It is a really intriguing and clever concept, and it worked really well. I usually don’t like playing with a time limit, but in this instance it seemed to inspire action. My opponents had the mentality that they needed to see as many hands as possible because the clock was ticking, which proved especially true in the last half hour. Basically, they were playing a turbo tournament strategy in a cash game. Not a good idea. I employed the standard cash game strategy of playing tight and waiting for a hand, and I got paid each and every time. I ended up playing two of these Survival Tournaments, and that ultimately contributed to me coming home with more money than when I left.

On Tuesday, I played Event #3 $200 NLHE and was doing quite well. I slowly chipped up, hit a couple sets, and then received a crucial double when a short stack moved all in with A6, I shipped all in over the tops with queens, and a guy holding AK called. My queens held and that pot put me right back in it headed to the dinner break. An hour later, we returned and I proceeded to lose every single hand I played, busting in 33 place when 20 got paid. Another close, demoralizing finish.

I should also note that there were a few notables in attendance in CardRunners’ Michael Schneider and “Minneapolis” Jim Meehan, the latter actually finishing as runner up in Event #7 for $9,533. My visit to the Fall Poker Classic came to an end after that as some pressing matters caused me to leave a couple days earlier than expect, but I thoroughly enjoyed the trip. Thanks to the Survival Tournaments, I returned with more than I took, and I had the chance to meet a lot of fine people, like Michael Hochman, Senior Director of Card Casino Operations (you can check out my interview with him on PokerNews).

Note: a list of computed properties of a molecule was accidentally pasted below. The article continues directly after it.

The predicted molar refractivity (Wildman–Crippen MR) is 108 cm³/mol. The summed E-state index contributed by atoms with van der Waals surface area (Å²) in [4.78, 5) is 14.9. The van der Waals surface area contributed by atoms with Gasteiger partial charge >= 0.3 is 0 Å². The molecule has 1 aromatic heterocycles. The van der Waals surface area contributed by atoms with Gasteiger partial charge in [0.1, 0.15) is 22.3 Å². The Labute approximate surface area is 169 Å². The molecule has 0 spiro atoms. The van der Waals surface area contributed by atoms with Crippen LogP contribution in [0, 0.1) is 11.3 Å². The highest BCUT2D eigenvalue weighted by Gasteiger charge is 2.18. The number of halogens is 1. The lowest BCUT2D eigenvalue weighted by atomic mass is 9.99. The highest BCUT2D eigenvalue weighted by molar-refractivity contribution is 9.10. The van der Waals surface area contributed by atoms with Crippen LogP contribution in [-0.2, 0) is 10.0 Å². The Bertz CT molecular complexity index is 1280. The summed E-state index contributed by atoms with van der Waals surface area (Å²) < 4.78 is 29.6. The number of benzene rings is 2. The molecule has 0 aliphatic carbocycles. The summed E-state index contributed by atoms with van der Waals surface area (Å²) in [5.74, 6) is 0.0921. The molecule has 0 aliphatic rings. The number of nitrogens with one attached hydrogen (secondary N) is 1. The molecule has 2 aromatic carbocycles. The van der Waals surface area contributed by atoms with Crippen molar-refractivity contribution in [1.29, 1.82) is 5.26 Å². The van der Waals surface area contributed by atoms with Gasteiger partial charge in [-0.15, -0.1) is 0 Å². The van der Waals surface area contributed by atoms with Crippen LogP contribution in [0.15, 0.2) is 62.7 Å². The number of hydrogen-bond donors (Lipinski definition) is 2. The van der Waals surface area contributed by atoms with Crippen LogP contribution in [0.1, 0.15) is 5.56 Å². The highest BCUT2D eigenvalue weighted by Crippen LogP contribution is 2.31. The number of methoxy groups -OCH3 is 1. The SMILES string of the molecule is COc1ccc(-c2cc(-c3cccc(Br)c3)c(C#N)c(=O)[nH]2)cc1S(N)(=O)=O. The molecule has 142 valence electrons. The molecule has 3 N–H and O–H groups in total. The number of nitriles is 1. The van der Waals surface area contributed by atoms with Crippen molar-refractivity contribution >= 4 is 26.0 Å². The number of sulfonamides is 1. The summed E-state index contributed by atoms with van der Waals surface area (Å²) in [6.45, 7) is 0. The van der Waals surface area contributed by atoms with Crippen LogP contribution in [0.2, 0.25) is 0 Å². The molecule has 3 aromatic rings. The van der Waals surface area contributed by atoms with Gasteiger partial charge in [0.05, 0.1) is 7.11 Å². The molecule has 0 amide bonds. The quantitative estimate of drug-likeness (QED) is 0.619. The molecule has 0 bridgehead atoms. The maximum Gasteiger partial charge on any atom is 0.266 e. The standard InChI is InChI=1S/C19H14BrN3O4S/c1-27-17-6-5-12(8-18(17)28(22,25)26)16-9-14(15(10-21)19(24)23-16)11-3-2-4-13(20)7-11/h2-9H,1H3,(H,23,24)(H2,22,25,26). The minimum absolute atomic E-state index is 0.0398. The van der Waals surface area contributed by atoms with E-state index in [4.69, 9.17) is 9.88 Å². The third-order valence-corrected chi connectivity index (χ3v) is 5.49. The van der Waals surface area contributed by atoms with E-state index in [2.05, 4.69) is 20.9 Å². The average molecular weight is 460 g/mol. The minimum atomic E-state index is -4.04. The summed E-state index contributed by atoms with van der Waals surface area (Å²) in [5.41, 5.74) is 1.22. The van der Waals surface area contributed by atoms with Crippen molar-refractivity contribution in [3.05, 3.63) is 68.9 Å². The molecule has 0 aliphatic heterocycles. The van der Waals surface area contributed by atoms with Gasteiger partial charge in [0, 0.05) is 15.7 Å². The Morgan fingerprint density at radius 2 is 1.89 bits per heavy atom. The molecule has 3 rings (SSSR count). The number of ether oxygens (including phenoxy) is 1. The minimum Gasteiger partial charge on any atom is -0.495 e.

Here are the results for the first week of the Fall Poker Classic:

- Event #1 $300 NLHE / 244 entries / $71,004 Prize Pool / Henry Holderness ($17,680)

- Bonus Event $100 NLHE / 256 entries / $24,832 Prize Pool / Mike Levine ($6,186)

- Event #2 $150 NLHE / 235 entries / $34,193 Prize Pool / Aaron Johnson ($8,513)

- Bonus Event $100 Seniors NLHE / 153 entries / $14,841 Prize Pool / Al Giardina ($3,857)

- Event #3 $200 NLHE / 219 Entries / $42,486 Prize Pool / Adam Dahlin ($11,047)

- Bonus Event $100 Ladies NLHE/ 91 entries / $8,827 Prize Pool/ Lori Cosner ($2,471)

- Event #4 $200 Omaha Hi/Lo / 131 entries / $25,414 Prize Pool / Casey Schams ($6,608)

- Bonus Event $100 NLHE / 233 entries / $22,601 Prize Pool / Eric Eelkema ($5,628)

- Event #5 $200 Mix Limit O8/Hold’em / 81 entries / $15,714 Prize Pool / Doug Fink ($4,400)

- Bonus Event $100 All-in or Fold NLHE / 74 entries / $7,178 Prize Pool / Keith Lindgren ($2,010)

- Event #6 NLHE $200 NLHE / 244 entries / $47,336 Prize Pool / Nate Fair ($11,787)

- Bonus Event $100 Mix Limit O8/Hold’em / 127 entries / $12,318 Prize Pool / Ryan Pick ($3,202)

- Event #7 $300 NLHE / 234 entries / $68,094 Prize Pool / Blake Bohn ($16,955)

- Bonus Event $100 NLHE / 300 entries / $29,100 Prize Pool / Gerald Cunniff ($7,239)

If you ever get the chance to go to Canterbury Park, be it for the Fall Poker Classic or just to play, I highly recommend it. They run a nice poker room and it proved one of the most satisfying poker experience I’ve had. If you’re interested in keeping atop the Fall Poker Classic, be sure to follow them on Twitter @CanterburyPoker. You can also follow @ChadAHolloway as I’ll be tweeting the results daily.

*Picture courtesy of Minnesota Poker Magazine.